Wet feet, a night’s sleep in a church (and thoughts of Entropy)

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Yesterday morning I sought out a high fat breakfast in the only open Boulangerie on a Sunday in La-Cote-St-Andre; waiting in the queue for my Quiche Lorraine while with each passing second my wet feet felt like a time bomb catalyst for a cold. After walking out of the town I decided to hang my socks and boots up to dry, but soon became restless and decided to continue barefoot and tie my boots and socks to my rucksack:


There are no accidents and I was beginning to think that perhaps the meeting with the cow on the path was for a reason. Perhaps now I would be the barefoot pilgrim on his way to Santiago:


After about 10 minutes of walking I abandoned the silly idea and continued on in my wet boots while my socks dried on the back of my rucksack. At the time of my afternoon siesta my socks were almost dry:


It is my custom to always lay down wherever I am for my siesta. The bread which I had was extremely good and it has been getting better and better along the French route:


The Italian Gite owner from the previous night was semi-correct about the flatness of the terrain ahead. There is a beautiful stretch of flatlands, bordered by rolling hills, and the Camino does its best to follow the route of the hills as best as can be:


During the day I had continued to feel ill and weak and in the early evening when I reached the village of Revel-Tourdan I decided to crash for the night and decided to take a chance in the church. I laid down my sleeping bag and fell into a deep sleep – to be woken briefly by the caretaker coming in to lock up. I rose from my spot on the floor and murmured “Compostela” and he nodded his head and with a kind smile said “bon” and let me continue sleeping on the floor. I had a wonderful sleep for about 11 hours – only disturbed a few times in the night by the thundering noise of the church bells and the sound of rain pitter pattering outside – and last night I earned my rest which would mean waking up with renewed strength and optimism:


In the morning I woke up about an hour after first light and took a photo of the church:


My usual custom is to wake up and search out some boiling water for my coffee and this morning I felt the true nature of French hospitality; something which I had been missing to date (except of course for my wonderful stay in the Gite at Charancieu). I called up to an open window in a house by the church and a very helpful woman boiled me some water and gave me some puff pastry biscuits. Halfway through my coffee the front door of another house opened and a man asked if I wanted a coffee. I quickly drank my first up and politely requested some boiling water for my second. He invited me in and him and his wife also offered me a bread, butter and jam breakfast. It was a welcomed start to the day and throughout the day I have walked fast; with strength and without any feeling of being ill.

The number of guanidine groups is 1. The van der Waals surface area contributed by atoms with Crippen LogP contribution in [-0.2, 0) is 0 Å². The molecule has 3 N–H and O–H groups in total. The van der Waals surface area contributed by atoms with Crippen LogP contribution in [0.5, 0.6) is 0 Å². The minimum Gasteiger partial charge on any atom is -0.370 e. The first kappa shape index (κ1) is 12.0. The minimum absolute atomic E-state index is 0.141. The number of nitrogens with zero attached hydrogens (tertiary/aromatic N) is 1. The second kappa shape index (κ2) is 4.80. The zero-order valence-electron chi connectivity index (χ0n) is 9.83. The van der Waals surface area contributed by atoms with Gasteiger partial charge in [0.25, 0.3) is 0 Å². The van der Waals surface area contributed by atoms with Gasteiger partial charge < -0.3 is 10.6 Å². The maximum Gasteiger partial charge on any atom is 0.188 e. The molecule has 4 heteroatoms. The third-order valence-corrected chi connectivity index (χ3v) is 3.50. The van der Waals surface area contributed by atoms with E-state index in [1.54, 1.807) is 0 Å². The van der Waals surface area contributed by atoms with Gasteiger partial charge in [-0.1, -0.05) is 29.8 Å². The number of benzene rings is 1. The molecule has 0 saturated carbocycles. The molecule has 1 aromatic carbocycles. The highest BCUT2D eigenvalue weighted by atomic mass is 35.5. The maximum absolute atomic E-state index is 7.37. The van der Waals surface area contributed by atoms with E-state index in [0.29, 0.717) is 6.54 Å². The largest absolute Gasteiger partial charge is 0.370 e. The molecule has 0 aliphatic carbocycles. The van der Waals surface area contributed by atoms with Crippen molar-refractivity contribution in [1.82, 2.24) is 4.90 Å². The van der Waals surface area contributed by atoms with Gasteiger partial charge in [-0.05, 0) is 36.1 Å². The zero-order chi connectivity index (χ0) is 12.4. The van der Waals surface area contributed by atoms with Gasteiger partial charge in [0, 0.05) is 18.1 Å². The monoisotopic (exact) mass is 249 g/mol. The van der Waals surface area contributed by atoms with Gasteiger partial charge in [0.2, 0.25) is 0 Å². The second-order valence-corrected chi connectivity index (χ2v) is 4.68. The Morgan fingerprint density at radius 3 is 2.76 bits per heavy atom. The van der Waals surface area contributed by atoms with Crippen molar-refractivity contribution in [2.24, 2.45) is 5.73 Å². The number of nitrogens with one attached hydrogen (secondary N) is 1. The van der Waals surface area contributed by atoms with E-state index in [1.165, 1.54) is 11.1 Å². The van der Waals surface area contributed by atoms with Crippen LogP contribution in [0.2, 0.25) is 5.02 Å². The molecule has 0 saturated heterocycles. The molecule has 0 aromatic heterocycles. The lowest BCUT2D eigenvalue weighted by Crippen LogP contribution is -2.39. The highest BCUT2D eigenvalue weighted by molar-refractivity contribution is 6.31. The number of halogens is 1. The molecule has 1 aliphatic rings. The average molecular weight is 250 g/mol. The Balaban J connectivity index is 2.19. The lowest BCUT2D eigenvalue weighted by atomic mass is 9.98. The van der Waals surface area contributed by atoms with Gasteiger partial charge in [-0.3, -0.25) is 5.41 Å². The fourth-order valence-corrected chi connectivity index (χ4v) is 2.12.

The next “big” place on the route was to be the town of Chavanay and the walk gradually took me towards the mountains which border its town limits:


Much of the walk this morning was again rural and devoid of any village or town with a patisserie or boulangerie and the one town which did show signs of life did have a bakers, but its opening times were reflective of life in rural France:


About an hour ago I once again crossed over the Rhone river, but this time into the town of Chavanay:


It is my sole plan to now find a supermarket for a delayed siesta and then continue on along the path. The route will now climb upwards: gradually from the 200 metre altitude of Chavanay to the 1,200 metre altitude between Le Tracol and Les Setoux.

Today was a day without fellow pilgrims, but instead was a day of philosophy: thoughts of the theory of Entropy and how it relates to fate and the Buddhist philosophy of predetermination as in “there are no accidents”. I am a big “fan” of Ludwig Boltzmann (the father of Entropy). It appears (ironically) that physics will bring humanity closer to God than theology (IMHO of course). I also thought of Descartes and Susan Sontag, and the unexpected semi-erotic dream I had last night in the catholic church at Revel Tourdan of “Sporty Spice”. I also had a few conversations with canines along the way so it wasn’t all monologue I’m happy to report 🙂

The landscape should begin to become more and more interesting and varied as I walk on and I also hope to meet more and more pilgrims now along the way. Happy, energised and a little sunburned 🙂

Categories: Walking into Spring and Summer [My 3,109km walk from Prague to Finisterre]Tags: , , ,


  1. At first glance I was puzzled what a “bliotheque” could be. After reading about the wet socks, when I looked again I could see them clearly.

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